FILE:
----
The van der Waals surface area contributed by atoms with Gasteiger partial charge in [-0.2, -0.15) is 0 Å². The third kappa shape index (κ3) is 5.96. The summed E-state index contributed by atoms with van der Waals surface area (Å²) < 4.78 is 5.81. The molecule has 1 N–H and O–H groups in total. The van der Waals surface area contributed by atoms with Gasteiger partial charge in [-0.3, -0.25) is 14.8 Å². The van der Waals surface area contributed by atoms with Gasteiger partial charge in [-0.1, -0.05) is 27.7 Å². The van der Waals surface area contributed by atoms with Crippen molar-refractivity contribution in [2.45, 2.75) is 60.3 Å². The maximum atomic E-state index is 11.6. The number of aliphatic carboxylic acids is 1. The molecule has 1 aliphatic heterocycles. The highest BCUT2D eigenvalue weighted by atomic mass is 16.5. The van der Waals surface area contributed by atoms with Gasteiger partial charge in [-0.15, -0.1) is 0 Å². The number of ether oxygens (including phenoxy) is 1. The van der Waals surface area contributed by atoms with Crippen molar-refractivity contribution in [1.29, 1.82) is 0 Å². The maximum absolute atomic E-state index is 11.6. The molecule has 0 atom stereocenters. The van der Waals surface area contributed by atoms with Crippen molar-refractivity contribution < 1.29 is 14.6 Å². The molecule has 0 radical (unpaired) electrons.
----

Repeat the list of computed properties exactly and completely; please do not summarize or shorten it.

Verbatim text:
The van der Waals surface area contributed by atoms with Gasteiger partial charge in [-0.2, -0.15) is 0 Å². The third kappa shape index (κ3) is 5.96. The summed E-state index contributed by atoms with van der Waals surface area (Å²) < 4.78 is 5.81. The molecule has 1 N–H and O–H groups in total. The van der Waals surface area contributed by atoms with Gasteiger partial charge in [-0.3, -0.25) is 14.8 Å². The van der Waals surface area contributed by atoms with Gasteiger partial charge in [-0.1, -0.05) is 27.7 Å². The van der Waals surface area contributed by atoms with Crippen molar-refractivity contribution in [2.45, 2.75) is 60.3 Å². The maximum atomic E-state index is 11.6. The number of aliphatic carboxylic acids is 1. The molecule has 1 aliphatic heterocycles. The highest BCUT2D eigenvalue weighted by atomic mass is 16.5. The van der Waals surface area contributed by atoms with Gasteiger partial charge in [-0.15, -0.1) is 0 Å². The number of ether oxygens (including phenoxy) is 1. The van der Waals surface area contributed by atoms with Crippen molar-refractivity contribution in [1.29, 1.82) is 0 Å². The maximum absolute atomic E-state index is 11.6. The molecule has 0 atom stereocenters. The van der Waals surface area contributed by atoms with Crippen molar-refractivity contribution < 1.29 is 14.6 Å². The molecule has 0 radical (unpaired) electrons.